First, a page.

Pop-up furniture shop has high hopes for East Liberty
A team of collaborators hopes a pop-up furniture shop finds a comfortable home in East Liberty.
Townhouse, a project “ built for the style-forward, cost-conscious, urban chic consumer,” will open on May 3.
“It's things that can complement what you already have and just give it that little punch,” says developer Michael McAllister.
The project is a collaboration of McAllister's Epic Development, retailers Weisshouse and The Shop in East Liberty, and The Beauty Shoppe, a shared working area that provides members office space. Townhouse will use space in The Beauty Shoppe's first-floor storefront.
“Having them join us was really exciting,” McAllister says of the collaborators. “It gives us that sense of, ‘OK, we're not crazy.' ”
The retailers will sell some of their inventory in the space, which will be open through December. The shop also will feature products from Industry West, a Florida-based company specializing in “inexpensive pieces that are really highly stylized,” McAllister says.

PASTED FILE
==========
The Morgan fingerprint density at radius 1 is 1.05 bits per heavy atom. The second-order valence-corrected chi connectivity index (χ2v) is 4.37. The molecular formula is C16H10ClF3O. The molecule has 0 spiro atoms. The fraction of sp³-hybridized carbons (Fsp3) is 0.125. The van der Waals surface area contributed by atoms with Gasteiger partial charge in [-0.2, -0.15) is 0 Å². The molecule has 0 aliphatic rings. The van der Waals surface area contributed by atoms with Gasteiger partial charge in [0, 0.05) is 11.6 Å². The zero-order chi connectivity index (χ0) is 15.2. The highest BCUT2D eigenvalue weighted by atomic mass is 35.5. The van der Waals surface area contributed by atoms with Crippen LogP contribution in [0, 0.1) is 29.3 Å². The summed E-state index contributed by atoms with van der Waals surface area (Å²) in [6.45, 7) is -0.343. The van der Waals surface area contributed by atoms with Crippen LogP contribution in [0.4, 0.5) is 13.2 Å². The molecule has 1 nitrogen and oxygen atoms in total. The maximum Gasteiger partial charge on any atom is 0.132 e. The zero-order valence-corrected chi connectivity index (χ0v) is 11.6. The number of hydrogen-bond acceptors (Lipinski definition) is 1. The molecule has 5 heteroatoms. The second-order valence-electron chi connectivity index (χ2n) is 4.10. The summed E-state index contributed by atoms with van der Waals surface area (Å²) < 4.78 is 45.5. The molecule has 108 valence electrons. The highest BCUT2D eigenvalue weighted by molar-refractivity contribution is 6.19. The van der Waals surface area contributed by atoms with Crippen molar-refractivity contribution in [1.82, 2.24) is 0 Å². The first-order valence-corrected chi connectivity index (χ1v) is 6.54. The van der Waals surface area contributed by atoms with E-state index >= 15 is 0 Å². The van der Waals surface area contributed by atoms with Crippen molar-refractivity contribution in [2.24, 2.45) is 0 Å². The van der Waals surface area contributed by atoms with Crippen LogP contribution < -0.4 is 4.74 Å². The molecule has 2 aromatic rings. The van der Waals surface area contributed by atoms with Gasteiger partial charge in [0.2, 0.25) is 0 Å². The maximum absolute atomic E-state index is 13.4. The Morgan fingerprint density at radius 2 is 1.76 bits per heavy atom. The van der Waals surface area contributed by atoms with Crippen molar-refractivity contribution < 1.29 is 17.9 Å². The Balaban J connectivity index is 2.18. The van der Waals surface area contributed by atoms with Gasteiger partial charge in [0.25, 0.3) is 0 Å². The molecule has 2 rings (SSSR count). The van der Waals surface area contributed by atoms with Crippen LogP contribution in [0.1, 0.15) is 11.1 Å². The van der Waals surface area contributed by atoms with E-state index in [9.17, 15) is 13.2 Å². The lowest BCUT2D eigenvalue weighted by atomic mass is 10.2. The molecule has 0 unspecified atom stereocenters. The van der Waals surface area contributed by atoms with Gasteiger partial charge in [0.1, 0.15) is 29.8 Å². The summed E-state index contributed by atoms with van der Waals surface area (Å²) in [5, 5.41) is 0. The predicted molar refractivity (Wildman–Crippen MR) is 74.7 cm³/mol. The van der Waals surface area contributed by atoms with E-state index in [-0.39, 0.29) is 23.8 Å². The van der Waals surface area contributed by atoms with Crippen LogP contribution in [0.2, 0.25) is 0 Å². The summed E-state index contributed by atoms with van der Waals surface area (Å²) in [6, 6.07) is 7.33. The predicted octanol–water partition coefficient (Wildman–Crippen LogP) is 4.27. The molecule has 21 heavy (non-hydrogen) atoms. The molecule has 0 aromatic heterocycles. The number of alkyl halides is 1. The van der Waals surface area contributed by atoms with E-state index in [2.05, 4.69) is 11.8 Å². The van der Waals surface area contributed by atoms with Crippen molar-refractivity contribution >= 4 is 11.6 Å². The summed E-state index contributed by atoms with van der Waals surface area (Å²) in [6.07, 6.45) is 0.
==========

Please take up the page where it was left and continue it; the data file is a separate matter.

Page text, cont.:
Stacy Weiss, president and owner of Weisshouse, says the project is something she's “very excited about.”
“We're really happy to be involved,” she says. “I believe what Townhouse is doing is really appealing to a younger audience.”
The project is contributing to the growth and revitalization of the community, says Julia Reynolds, shopkeeper at The Shop in East Liberty.
“It's only getting better and more exciting,” she says.
McAllister saw a need, particularly among young ‘Burghers, for “a little more unique and interesting missing pieces” priced within their budgets to complement their home decor.
Townhouse's inventory, which will change frequently, will include everything from chairs and stools to rugs and prints — “all from a decidedly fun/modern palate,” McAllister says. Most products will be available on site, though items can be ordered.
Most every item will be priced under $400, with the majority priced under $200, McAllister says.
Proceeds of any purchase will go back to the store that provided it. The concept is common to cities like New York, San Francisco and Los Angeles, McAllister says.
The shop will serve somewhat as a test for Andrea Hnath, a Pittsburgh native who's been working in design in New York. While she works to style Townhouse, she'll be feeling out the market for a possible permanent store.
Right now, she's working with designers around the country to help round out Townhouse inventory.
“I'm kind of experimenting to see what I can find that's different and new,” she says.
Hnath says community response to the idea has been positive so far.
“Everyone wants to see Pittsburgh do better and do more,” she says.
Rachel Weaver is a staff writer for Trib Total Media. She can be reached at 412-320-7948 or email@example.com.
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